Net tows do not, however, allow estimation of zooplankton concentration within the migrating layer and during the DVM with adequate time and vertical resolution. The VBS can be used to provide suitably resolved data on zooplankton concentration and size (Sutor et al., 2005; Record & de Young, 2006; Hembre & Megard, 2003; Huber et al., 2011; Barth et al., 2014; Inoue et al., 2016) and was available during the DVM. For each migration dates, the VBS was depth-averaged within the zooplankton layer to provide the mean zooplankton concentration during the vertical ascent (Fig. 15).

Zooplankton position

The VBS data can be further used to extract more information about the zooplankton behaviour in relation to the DVM. The acoustic shape (Fig. 2c) from the image-processing algorithm also provides the zooplankton position in the water column prior the DVM and when the migration ends. By taking the average of the upper and lower limits of the shape when the DVM begins (Zs, lower and Zs, upper), it is possible to infer the average depth range within which the organisms were found before moving (Fig. 16, black dots). By repeating the same operation when the DVM stops, the two depths Ze, lower and Ze, upper once averaged provide the mean location where the organisms completed the migration and started spreading out near the surface (Fig. 16, empty dots).

Modelling of \(v_{{\rm{down}}}\)

The zooplankton sinking velocity \(U_{{\rm{sink}}}\) was modelled with Stokes-like equations and by using organism size and density measured from laboratory experiments. The estimated value of \(U_{{\rm{sink}}}\) can then be compared to the downwards velocity \(v_{{\rm{down}}}\) to independently verify if zooplankton sank during the descending phase of the DVM. We limited our attention to Daphnia because its hydrodynamics can be easily described by mathematical models, in contrast to other migrating genera. No data exist on the rate of sinking of live copepods. Moreover, they sink frequently with the body orientated in a horizontal or oblique position (Paffenhöfer & Mazzocchi, 2002) and that angle is not known. Daphnia sink instead mostly vertically (Dodson et al., 1995).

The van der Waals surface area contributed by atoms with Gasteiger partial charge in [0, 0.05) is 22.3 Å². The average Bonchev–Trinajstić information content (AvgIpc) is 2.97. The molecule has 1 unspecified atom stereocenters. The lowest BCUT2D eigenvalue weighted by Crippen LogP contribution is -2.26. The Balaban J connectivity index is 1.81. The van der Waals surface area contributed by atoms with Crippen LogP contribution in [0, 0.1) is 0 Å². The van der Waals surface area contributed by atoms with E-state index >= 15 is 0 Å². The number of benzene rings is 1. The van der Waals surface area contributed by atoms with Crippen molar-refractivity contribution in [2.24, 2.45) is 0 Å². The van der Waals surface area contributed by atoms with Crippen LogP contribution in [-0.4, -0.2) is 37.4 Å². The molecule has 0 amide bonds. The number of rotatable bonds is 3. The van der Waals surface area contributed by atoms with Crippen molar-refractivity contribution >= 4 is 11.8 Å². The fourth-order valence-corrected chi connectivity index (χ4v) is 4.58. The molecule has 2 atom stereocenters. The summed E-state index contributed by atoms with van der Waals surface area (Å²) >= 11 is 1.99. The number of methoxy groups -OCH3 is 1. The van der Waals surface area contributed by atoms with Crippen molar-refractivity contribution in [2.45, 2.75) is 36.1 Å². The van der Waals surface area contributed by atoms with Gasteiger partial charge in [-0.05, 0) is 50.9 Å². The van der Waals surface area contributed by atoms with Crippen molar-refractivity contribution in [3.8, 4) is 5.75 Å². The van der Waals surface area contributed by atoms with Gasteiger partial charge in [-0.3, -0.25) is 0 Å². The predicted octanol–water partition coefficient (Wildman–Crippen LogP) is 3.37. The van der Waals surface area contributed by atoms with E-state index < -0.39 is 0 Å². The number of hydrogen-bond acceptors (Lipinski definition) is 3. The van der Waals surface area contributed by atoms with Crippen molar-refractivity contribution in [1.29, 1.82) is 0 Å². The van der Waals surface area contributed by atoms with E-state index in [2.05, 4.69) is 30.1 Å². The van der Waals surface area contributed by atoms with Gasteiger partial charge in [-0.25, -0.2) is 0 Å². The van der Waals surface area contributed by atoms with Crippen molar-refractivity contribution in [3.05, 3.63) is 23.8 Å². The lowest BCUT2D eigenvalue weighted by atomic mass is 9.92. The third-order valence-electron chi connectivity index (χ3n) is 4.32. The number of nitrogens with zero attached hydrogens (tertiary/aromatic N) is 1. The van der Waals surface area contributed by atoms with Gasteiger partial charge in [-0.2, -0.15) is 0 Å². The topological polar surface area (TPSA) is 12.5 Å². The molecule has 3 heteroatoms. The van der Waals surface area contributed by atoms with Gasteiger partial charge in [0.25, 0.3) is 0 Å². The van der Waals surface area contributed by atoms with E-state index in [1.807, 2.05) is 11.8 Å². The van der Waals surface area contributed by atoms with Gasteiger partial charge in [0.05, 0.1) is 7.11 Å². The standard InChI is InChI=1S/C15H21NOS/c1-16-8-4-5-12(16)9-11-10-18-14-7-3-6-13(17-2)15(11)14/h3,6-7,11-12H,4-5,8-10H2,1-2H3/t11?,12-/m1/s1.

If zooplankton passively descend during the DVM, \(U_{{\rm{sink}}}\) depends only on gravity, fluid characteristics and individual size and shape (Ringelberg & Flik, 1994; Kirillin et al., 2012). Moreover, assuming that zooplankton individuals do not interfere with each other while sinking, \(U_{\rm{{sink}}}\) can be approximated by using the average sinking rate of a single organism. The sinking rate \(U_{{\rm{sink,s}}}\) of a spherical Daphnia, as a function of the water temperature T, can be found by balancing the Stokes drag force exerted by the fluid (\(F=6\pi \mu R U_{{\rm{s}}}\)) with the body buoyancy (\(B= V g \left( \rho _{{\rm{d}}}-\rho _{{\rm{w}}} \right) / \rho _{{\rm{w}}}\)):
$$\begin{aligned} U_{{\rm{sink,s}}}(T) = \frac{2}{9} R^2 g \frac{\rho _{{\rm{d}}}-\rho _{{\rm{w}}}(T)}{\mu (T)} \end{aligned}$$
where V is the animal volume, R the body radius, g the gravitational acceleration, \(\rho _{{\rm{d}}}\) the Daphnia density, and \(\rho _{{\rm{w}}}(T)\) and \(\mu (T)\) the water density and dynamic viscosity, respectively. However, Daphnia are not spherical and Eq. 7 was thus improved by assuming that Daphnia are an ellipsoid with width \(w=2a_{\rm{e}}\) and length \(l=2b_{\rm{e}}\) (Fig. 17b). The new body drag is:
$$\begin{aligned} F_{{\rm{d,c}}} = F \cdot K_{{\rm{e}}} \quad {\text {with}}\quad K_{{\rm{e}}} = \frac{4}{3} \cdot \frac{\beta _{{\rm{e}}}^2-1}{ \frac{2 \cdot \beta _{{\rm{e}}}^2-1}{\sqrt{\beta _{{\rm{e}}}^2-1)}} \cdot \ln \left( \beta _{{\rm{e}}} + \sqrt{\beta _{{\rm{e}}}^2-1} \right) - \beta _{{\rm{e}}}} \end{aligned}$$